COLLEGE PARK — For Maryland point guard Seth Allen, the lasting memory of his team’s 24-point loss at Florida State nearly a month ago was of the Seminoles hitting one 3-pointer after another.
“I just remember walking in and they hit every shot,” Allen recalled Saturday at Comcast Center. “It was crazy. It was like 3, 3, 3. They really embarrassed us at Florida State.”
Allen gave the Seminoles a similar memory. His career-high 32-point performance helped lead the Terps to an 83-71 victory and avengethe most one-sided loss in coach Mark Turgeon’s three seasons at Maryland.
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The 6-foot-1 sophomore, who missed the first 12 games of the season with a broken foot, made a career-high seven 3-pointers and 11 of 15 shots overall.
The victory put Maryland (14-10, 6-5 Atlantic Coast Conference) over .500 in league play entering a week in which the Terps play at Virginia on Monday and at No. 11 Duke on Saturday. It was also Turgeon’s first win over the Seminoles.
The memory of last month’s pounding in Tallahassee, Fla., an 85-61 loss Jan. 12, remained vivid with Turgeon, too.
“That was something I was saying to our guys: ‘We owe these guys,’” Turgeon said. “I owe ‘em like five times, not just once. [Florida State coach] Leonard [Hamilton]’s got me pretty good.”
It was Maryland’s first win over a team ranked in the top 50 of the Ratings Percentage Index since beating Providence in the Paradise Jam championship game in November.
“We had to have it,” Turgeon said. “I don’t ever tell the kids that, but I told them this morning, ‘We got to get this one, guys.’ I know they whupped us pretty good, but in this building, today, we’re a better basketball team. We’ve just got to go out and prove it. We did.”
Behind Allen’s hot shooting, the Terps built a double-digit lead in the first half and closed the half on a 9-0 run with three straight 3-pointers — the first by Allen and the next two by sophomore forward Jake Layman — to go up 46-29 at halftime.
It wasn’t as easy as it could have been, but then, when has it been for Maryland this season? The Seminoles cut what had been a 20-point deficit in the second half to eight with a little over two minutes left.
Leading 73-65, and with some in the announced crowd of 14,783 nervously remembering how the Terps nearly blew a 10-point lead in the final 1:45 of a tight win over Miami, Allen made his last 3-pointer of the afternoon to all but seal the victory.
Asked whether this was the kind of performance he envisioned Allen giving before a preseason fracture of his left foot, Turgeon said: “I think shooting[-wise], he took it to a little bit different level. He’s getting closer.
“That was a pretty high level. There were a couple of times in the second half where he made some incredible shots when we weren’t really doing very well.”
Allen had some help in the first half from Layman, who scored 10 of his 12 points in the period. Allen had 21 by halftime. Junior guard Dez Wells scored 13 of his 15 points in the second half, going six of seven from the free-throw line, and had six assists.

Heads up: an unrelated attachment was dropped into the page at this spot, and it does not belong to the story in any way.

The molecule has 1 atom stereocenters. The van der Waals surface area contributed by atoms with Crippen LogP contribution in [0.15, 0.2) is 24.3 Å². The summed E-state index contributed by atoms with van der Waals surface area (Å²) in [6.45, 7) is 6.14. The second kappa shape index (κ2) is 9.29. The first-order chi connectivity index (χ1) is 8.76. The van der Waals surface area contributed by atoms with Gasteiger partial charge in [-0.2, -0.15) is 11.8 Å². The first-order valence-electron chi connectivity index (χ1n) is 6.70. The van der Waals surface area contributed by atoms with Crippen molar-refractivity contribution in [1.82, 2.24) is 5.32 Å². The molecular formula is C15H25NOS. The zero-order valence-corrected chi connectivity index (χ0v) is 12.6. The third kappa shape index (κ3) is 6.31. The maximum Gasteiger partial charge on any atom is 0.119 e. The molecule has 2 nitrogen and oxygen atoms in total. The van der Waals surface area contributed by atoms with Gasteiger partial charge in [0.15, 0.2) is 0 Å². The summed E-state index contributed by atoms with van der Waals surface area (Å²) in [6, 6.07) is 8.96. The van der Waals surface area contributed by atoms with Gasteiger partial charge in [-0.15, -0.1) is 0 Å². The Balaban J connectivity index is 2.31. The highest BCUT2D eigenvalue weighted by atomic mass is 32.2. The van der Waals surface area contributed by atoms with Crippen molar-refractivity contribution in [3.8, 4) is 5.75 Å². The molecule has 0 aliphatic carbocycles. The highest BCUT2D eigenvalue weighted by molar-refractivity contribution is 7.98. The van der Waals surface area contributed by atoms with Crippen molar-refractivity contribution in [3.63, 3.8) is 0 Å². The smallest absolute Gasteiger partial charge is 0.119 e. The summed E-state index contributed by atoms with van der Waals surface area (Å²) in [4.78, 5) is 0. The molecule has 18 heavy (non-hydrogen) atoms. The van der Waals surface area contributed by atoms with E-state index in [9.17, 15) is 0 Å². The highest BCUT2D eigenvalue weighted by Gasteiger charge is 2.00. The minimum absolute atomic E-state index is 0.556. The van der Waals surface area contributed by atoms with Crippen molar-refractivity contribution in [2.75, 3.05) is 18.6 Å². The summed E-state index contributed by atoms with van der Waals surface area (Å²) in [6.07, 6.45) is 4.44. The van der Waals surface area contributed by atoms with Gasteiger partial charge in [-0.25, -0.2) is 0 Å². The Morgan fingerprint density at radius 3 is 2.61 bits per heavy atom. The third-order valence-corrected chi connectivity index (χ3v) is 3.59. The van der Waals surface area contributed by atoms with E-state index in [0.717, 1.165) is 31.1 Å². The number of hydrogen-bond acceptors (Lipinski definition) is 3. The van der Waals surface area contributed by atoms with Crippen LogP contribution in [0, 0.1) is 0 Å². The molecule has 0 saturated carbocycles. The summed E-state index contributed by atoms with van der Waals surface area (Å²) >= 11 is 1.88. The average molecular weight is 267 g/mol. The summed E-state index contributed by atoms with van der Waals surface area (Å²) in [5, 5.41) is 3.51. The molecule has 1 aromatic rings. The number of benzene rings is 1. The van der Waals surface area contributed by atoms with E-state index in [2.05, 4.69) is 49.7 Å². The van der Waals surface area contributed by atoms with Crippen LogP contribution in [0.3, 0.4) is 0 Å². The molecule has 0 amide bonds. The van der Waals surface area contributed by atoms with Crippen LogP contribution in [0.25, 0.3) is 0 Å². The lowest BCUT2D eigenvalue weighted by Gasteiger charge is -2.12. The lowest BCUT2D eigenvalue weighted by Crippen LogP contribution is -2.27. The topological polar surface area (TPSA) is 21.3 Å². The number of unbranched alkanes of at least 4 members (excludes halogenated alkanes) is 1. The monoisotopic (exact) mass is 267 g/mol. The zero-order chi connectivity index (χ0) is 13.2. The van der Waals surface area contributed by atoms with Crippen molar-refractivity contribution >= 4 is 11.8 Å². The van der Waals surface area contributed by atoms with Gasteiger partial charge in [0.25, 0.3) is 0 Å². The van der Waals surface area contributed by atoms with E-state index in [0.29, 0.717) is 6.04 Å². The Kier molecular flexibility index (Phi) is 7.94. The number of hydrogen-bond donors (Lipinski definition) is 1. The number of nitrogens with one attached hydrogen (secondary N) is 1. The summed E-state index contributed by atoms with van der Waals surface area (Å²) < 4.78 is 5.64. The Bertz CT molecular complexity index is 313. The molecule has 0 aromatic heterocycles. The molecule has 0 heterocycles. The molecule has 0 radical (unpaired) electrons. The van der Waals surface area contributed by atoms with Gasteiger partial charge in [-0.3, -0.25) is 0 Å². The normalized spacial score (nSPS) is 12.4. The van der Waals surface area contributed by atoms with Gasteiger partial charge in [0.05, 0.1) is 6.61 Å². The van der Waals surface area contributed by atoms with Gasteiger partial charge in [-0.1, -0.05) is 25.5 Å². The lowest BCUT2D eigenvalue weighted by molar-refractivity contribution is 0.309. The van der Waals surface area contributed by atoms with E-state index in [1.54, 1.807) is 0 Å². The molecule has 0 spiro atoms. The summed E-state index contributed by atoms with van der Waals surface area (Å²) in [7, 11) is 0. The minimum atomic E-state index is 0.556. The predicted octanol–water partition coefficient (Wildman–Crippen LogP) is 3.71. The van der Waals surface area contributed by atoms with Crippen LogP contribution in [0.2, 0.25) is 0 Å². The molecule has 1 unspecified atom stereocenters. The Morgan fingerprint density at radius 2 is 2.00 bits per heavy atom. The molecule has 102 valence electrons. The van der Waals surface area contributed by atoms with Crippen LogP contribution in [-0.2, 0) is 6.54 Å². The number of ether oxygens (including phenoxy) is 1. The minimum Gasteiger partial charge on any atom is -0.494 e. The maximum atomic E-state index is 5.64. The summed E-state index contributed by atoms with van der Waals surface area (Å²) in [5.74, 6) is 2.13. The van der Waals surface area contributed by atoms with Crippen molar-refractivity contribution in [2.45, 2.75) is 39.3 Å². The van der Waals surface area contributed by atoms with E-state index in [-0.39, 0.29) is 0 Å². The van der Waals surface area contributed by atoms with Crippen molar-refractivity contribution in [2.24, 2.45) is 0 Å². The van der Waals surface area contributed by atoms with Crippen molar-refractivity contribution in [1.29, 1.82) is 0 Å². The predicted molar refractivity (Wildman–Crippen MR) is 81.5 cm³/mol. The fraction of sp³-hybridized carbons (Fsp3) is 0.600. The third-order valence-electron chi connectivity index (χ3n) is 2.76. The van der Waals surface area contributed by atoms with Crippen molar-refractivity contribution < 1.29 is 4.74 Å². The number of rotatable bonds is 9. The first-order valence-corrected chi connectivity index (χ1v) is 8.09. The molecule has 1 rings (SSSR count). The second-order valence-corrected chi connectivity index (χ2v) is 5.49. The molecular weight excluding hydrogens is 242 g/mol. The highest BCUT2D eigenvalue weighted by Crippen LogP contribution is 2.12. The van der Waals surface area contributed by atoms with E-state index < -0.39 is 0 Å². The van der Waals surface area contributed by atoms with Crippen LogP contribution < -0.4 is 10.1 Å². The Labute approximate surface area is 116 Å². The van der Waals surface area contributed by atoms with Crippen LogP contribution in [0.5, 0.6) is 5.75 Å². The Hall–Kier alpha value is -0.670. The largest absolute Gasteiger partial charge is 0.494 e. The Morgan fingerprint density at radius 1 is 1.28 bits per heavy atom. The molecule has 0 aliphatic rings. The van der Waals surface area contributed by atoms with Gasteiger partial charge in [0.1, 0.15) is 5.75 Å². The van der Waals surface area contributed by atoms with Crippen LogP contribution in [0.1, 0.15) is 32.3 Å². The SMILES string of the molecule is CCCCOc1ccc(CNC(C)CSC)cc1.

Though the Terps self-destructed at times down the stretch with turnovers, they managed to make most of their free throws, finishing the game 19-for-23 overall. Maryland also was 27-for-52 from the field against one of the ACC’s stingiest defensive teams.
It didn’t hurt Maryland that Florida State (14-9, 5-6) played without senior guard Ian Miller, the team’s second-leader scorer, because of an ankle injury. After hitting 16 of 24 3-pointers against the Terps at home, the Seminoles were just 5-for-12 Saturday, 24-for-63 overall.
“I think the residual affect of us being shorthanded had an effect on it,” Hamiliton said. “Obviously, any time you have a kid who’s red hot like Seth was, that compounds it. We had plenty of opportunities.”
It was not just Allen’s offense that helped Maryland keep its flickering postseason dreams from being snuffed out completely. The Terps did a decent job contesting the taller, stronger and more athletic Seminoles around the rim.
Despite giving up 20 offensive rebounds, the Terps were outscored only 20-12 on second-chance points and 34-26 in the paint. After being outrebounded 19-12 in the first half, Maryland stayed even with Florida State on the boards in the second half.
The play that seemed to encapsulate Maryland’s defensive effort in the second half came with 57 seconds left and the Terps hanging on to a nine-point lead. A deflected Seminoles pass went into the backcourt, where Layman lunged on the floor to force a turnover.
“That was kind of great for Jake, because we were kind of just limping in to the finish,” Turgeon said. “Jake dove, and that really kind of took their spirit there. That was tremendous. That was a winning play. … It’s nice to have a double-digit lead most of the game. It was fun.”
Mostly, it was fun to watch Allen. What the Seminoles did collectively last month at home to Maryland, Allen did nearly single-handedly Saturday.
“Seth was on fire,” Layman said. “He took a lot of pressure off of us. He was unbelievable.”